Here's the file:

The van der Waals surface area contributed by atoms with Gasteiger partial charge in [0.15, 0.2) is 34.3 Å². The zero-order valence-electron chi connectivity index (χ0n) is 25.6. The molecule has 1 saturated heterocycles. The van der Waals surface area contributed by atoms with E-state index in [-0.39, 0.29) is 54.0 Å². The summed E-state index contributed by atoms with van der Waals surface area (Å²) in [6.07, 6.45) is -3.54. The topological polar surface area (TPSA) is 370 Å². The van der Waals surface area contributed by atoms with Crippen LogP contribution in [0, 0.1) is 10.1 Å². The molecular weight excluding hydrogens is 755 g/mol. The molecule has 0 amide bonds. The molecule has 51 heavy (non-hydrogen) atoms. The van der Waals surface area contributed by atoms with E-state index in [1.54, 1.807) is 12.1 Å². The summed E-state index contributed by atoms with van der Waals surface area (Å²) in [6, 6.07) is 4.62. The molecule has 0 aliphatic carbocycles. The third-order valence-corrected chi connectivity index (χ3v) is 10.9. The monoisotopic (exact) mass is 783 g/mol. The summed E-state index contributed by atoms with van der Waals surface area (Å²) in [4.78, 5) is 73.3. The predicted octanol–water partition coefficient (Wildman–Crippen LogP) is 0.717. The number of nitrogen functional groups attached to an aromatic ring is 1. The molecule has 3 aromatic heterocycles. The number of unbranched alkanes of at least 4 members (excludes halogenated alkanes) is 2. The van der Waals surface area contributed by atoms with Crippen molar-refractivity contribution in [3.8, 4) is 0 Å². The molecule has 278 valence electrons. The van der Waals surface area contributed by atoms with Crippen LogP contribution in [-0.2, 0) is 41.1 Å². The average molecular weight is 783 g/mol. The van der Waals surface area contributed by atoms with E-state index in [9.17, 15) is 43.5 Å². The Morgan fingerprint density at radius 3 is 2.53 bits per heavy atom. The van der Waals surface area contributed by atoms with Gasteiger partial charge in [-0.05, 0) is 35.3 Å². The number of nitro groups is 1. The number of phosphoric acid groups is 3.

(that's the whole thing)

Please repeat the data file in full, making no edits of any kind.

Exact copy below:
The van der Waals surface area contributed by atoms with Gasteiger partial charge in [0.15, 0.2) is 34.3 Å². The zero-order valence-electron chi connectivity index (χ0n) is 25.6. The molecule has 1 saturated heterocycles. The van der Waals surface area contributed by atoms with E-state index in [-0.39, 0.29) is 54.0 Å². The summed E-state index contributed by atoms with van der Waals surface area (Å²) in [6.07, 6.45) is -3.54. The topological polar surface area (TPSA) is 370 Å². The van der Waals surface area contributed by atoms with Crippen LogP contribution in [0, 0.1) is 10.1 Å². The molecular weight excluding hydrogens is 755 g/mol. The molecule has 0 amide bonds. The molecule has 51 heavy (non-hydrogen) atoms. The van der Waals surface area contributed by atoms with E-state index in [1.54, 1.807) is 12.1 Å². The summed E-state index contributed by atoms with van der Waals surface area (Å²) in [6, 6.07) is 4.62. The molecule has 0 aliphatic carbocycles. The third-order valence-corrected chi connectivity index (χ3v) is 10.9. The monoisotopic (exact) mass is 783 g/mol. The summed E-state index contributed by atoms with van der Waals surface area (Å²) in [4.78, 5) is 73.3. The predicted octanol–water partition coefficient (Wildman–Crippen LogP) is 0.717. The number of nitrogen functional groups attached to an aromatic ring is 1. The molecule has 3 aromatic heterocycles. The number of unbranched alkanes of at least 4 members (excludes halogenated alkanes) is 2. The van der Waals surface area contributed by atoms with Crippen molar-refractivity contribution in [3.8, 4) is 0 Å². The molecule has 278 valence electrons. The van der Waals surface area contributed by atoms with Crippen LogP contribution in [-0.2, 0) is 41.1 Å². The average molecular weight is 783 g/mol. The van der Waals surface area contributed by atoms with E-state index in [9.17, 15) is 43.5 Å². The Morgan fingerprint density at radius 3 is 2.53 bits per heavy atom. The van der Waals surface area contributed by atoms with Gasteiger partial charge in [-0.05, 0) is 35.3 Å². The number of nitro groups is 1. The number of phosphoric acid groups is 3.